How to Leverage the Subscription Service Model
It’s no surprise that when subscription services emerged, consumers adjusted and adapted to that lifestyle. From treat-yourself boxes like FabFitFun, to monthly subscriptions for routine care like Dollar Shave Club, these services are becoming more and more favored by consumers. Why? Convenience continues to be a priority for most shoppers and the more seamless the process can be, the better.
Think about it—Amazon Prime transformed how consumers value delivery times. Only a few years ago it was common to wait up to two weeks to receive a package, but with Amazon Prime introducing two-day delivery, consumer demand only continues to rise. So now with the introduction and rapid growth of subscription services, people are able to routinely receive items that they commonly use or want to test out.
The Subscription Service Model’s Impact on Retailers
In the food and beverage space, meal kit delivery services like HelloFresh and Blue Apron are shifting the way consumers shop for groceries and prepare meals. With consumers transitioning toward subscription boxes for their dinners and snacks, it can yield an impact on in-store sales and online sales for retailers. Because consumers are receiving products shipped direct to their home, they may be making less trips to the grocery store or ordering less frequently online via Instacart or a store’s website.
To combat losing sales to subscription meal boxes, many retailers have created their own meal kits for shoppers to purchase or invested in partnerships. Publix is selling individual pre-portioned meals in their deli section that can be reheated in minutes. Kroger partnered with Home Chef, also a direct-to-consumer meal subscription box, to offer various solutions to shoppers in store. Consumers can pick up individual heat and eat meals, ready-made side dishes, or opt for a tasty meal kit like “Lemon Florentine Shrimp Alfredo with Spinach.”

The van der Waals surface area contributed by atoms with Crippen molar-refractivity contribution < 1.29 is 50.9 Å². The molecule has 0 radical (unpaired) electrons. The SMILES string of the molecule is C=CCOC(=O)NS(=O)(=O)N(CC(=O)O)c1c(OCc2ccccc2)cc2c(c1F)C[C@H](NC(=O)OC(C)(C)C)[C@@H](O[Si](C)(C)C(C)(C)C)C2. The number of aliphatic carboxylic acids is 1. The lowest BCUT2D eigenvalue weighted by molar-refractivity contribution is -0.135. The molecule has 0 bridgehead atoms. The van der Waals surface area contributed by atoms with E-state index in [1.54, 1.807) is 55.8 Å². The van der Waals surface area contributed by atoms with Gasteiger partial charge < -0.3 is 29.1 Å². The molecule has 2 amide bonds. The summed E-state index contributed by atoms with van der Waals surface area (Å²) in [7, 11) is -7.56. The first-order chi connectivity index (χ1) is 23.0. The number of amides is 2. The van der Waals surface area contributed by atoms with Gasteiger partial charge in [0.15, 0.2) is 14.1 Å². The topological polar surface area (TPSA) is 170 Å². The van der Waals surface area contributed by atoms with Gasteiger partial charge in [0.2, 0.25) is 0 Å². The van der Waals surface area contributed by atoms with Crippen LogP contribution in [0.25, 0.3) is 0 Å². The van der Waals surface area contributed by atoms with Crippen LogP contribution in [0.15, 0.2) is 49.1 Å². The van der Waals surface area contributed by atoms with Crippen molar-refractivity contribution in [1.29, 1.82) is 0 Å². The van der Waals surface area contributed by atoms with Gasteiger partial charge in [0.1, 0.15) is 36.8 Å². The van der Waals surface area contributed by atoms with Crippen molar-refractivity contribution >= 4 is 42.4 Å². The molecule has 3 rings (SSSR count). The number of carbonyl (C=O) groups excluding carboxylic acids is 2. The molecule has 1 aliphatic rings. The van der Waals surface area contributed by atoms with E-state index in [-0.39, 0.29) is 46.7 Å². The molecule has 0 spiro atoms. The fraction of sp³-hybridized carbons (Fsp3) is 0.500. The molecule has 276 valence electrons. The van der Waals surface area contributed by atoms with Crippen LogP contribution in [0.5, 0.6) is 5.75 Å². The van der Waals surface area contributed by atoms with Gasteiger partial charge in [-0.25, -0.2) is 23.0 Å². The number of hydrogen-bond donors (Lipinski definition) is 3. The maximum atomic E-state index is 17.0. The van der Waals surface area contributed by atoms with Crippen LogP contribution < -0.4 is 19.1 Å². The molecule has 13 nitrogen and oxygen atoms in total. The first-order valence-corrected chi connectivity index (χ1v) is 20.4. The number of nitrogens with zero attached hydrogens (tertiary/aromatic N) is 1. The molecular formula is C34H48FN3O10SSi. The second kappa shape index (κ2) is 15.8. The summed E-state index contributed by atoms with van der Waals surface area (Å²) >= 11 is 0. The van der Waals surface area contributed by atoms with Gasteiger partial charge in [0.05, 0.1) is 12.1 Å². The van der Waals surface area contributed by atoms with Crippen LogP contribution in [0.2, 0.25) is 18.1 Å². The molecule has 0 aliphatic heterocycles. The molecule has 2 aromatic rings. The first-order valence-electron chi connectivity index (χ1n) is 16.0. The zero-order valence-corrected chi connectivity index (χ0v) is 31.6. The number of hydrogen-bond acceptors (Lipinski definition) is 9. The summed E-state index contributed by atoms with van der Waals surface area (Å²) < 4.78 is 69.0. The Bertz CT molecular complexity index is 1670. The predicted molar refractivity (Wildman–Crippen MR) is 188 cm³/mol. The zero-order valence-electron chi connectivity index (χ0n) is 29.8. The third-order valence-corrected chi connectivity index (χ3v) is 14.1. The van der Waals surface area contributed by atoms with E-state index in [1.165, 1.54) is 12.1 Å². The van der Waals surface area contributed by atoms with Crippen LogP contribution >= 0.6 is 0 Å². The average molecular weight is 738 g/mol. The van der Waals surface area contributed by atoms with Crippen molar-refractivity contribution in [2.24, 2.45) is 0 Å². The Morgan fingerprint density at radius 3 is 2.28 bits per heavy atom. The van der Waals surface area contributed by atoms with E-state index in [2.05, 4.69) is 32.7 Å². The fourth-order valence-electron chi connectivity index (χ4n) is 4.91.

Brands and the Subscription Service Model
Throughout 2020, many shoppers have shifted their routines to avoid shopping in store in light of the pandemic. According to the Coresight Research U.S. Online Grocery Survey conducted in 2020, over 40 percent of consumers shopped online compared to the previous year’s average of 22 percent. With that in mind, many brands are shifting to selling products direct to consumer via their website.
If your brand has a DTC site, getting shoppers to opt into a subscription service via text has proven to be an effective consumer retention strategy. Sites like Simple Texting are reporting a 45 percent conversion rate on text marketing. If your product isn’t available at retailers nationwide or is one that consumers would purchase in bulk, offering a subscription option is a great strategy for generating loyalty and repeat purchase. For more on this topic, read how D2C brands are selling products via text.
To truly leverage the popularity of subscription boxes, brands can opt to create a one-of-a-kind box that includes a bundle of their products as well as complementary items that fit their desired theme. For example, if a shelf-stable coffee creamer wanted to create a holiday box for consumers to purchase as a gift, they may offer a holiday flavor of their product and pair it with a coffee mug and a Christmas tree ornament. These boxes could be sold exclusively on the brand’s website.
If a brand wants to target consumers who regularly purchase meal kits, they could utilize a third-party platform like Basketful to create shoppable recipe content for their website. By adding this integration to a brand’s website, consumers can simply view the recipe and in one click select their favorite retailer and buy all the ingredients.
Whether it’s a retailer partnering with an existing meal kit solution or a brand offering consumers the option of buying in bulk by replying to a text message, the subscription service model has had a big influence on the CPG industry as a whole.
Ready to leverage the subscription service model in your marketing strategy?